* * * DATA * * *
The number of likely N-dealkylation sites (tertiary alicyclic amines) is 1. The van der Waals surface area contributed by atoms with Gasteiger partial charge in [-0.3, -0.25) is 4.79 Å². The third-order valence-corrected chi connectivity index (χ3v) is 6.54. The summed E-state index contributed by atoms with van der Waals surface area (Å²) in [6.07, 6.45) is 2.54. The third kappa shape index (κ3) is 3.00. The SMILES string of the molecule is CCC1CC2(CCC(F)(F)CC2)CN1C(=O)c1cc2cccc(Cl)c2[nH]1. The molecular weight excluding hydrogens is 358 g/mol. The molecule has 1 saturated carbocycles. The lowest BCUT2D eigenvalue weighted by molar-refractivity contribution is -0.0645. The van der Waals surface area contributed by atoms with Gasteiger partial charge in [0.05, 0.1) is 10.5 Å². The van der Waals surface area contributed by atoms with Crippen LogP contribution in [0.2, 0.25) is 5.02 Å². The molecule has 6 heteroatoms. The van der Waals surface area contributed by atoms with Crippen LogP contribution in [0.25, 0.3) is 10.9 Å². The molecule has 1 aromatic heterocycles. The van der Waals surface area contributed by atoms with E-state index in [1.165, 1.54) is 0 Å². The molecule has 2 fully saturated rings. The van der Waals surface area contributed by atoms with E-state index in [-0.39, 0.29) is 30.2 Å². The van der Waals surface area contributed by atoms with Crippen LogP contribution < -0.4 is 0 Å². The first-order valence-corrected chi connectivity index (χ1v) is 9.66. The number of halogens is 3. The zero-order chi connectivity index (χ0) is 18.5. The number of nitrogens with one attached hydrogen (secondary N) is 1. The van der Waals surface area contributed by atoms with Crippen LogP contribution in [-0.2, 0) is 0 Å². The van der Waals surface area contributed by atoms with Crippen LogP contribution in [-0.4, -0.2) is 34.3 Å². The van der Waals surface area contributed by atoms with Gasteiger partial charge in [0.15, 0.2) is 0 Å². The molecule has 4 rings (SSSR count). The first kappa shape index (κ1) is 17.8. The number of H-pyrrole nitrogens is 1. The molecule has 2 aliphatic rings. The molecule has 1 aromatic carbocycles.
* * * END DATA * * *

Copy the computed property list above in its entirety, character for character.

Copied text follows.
The number of likely N-dealkylation sites (tertiary alicyclic amines) is 1. The van der Waals surface area contributed by atoms with Gasteiger partial charge in [-0.3, -0.25) is 4.79 Å². The third-order valence-corrected chi connectivity index (χ3v) is 6.54. The summed E-state index contributed by atoms with van der Waals surface area (Å²) in [6.07, 6.45) is 2.54. The third kappa shape index (κ3) is 3.00. The SMILES string of the molecule is CCC1CC2(CCC(F)(F)CC2)CN1C(=O)c1cc2cccc(Cl)c2[nH]1. The molecular weight excluding hydrogens is 358 g/mol. The molecule has 1 saturated carbocycles. The lowest BCUT2D eigenvalue weighted by molar-refractivity contribution is -0.0645. The van der Waals surface area contributed by atoms with Gasteiger partial charge in [0.05, 0.1) is 10.5 Å². The van der Waals surface area contributed by atoms with Crippen LogP contribution in [0.2, 0.25) is 5.02 Å². The molecule has 6 heteroatoms. The van der Waals surface area contributed by atoms with Crippen LogP contribution in [0.25, 0.3) is 10.9 Å². The molecule has 1 aromatic heterocycles. The van der Waals surface area contributed by atoms with E-state index in [1.165, 1.54) is 0 Å². The molecule has 2 fully saturated rings. The van der Waals surface area contributed by atoms with E-state index in [-0.39, 0.29) is 30.2 Å². The van der Waals surface area contributed by atoms with Crippen LogP contribution < -0.4 is 0 Å². The first-order valence-corrected chi connectivity index (χ1v) is 9.66. The number of halogens is 3. The zero-order chi connectivity index (χ0) is 18.5. The number of nitrogens with one attached hydrogen (secondary N) is 1. The van der Waals surface area contributed by atoms with Crippen LogP contribution in [-0.2, 0) is 0 Å². The van der Waals surface area contributed by atoms with Crippen LogP contribution in [-0.4, -0.2) is 34.3 Å². The van der Waals surface area contributed by atoms with Gasteiger partial charge in [0.15, 0.2) is 0 Å². The molecule has 4 rings (SSSR count). The first kappa shape index (κ1) is 17.8. The number of H-pyrrole nitrogens is 1. The molecule has 2 aliphatic rings. The molecule has 1 aromatic carbocycles.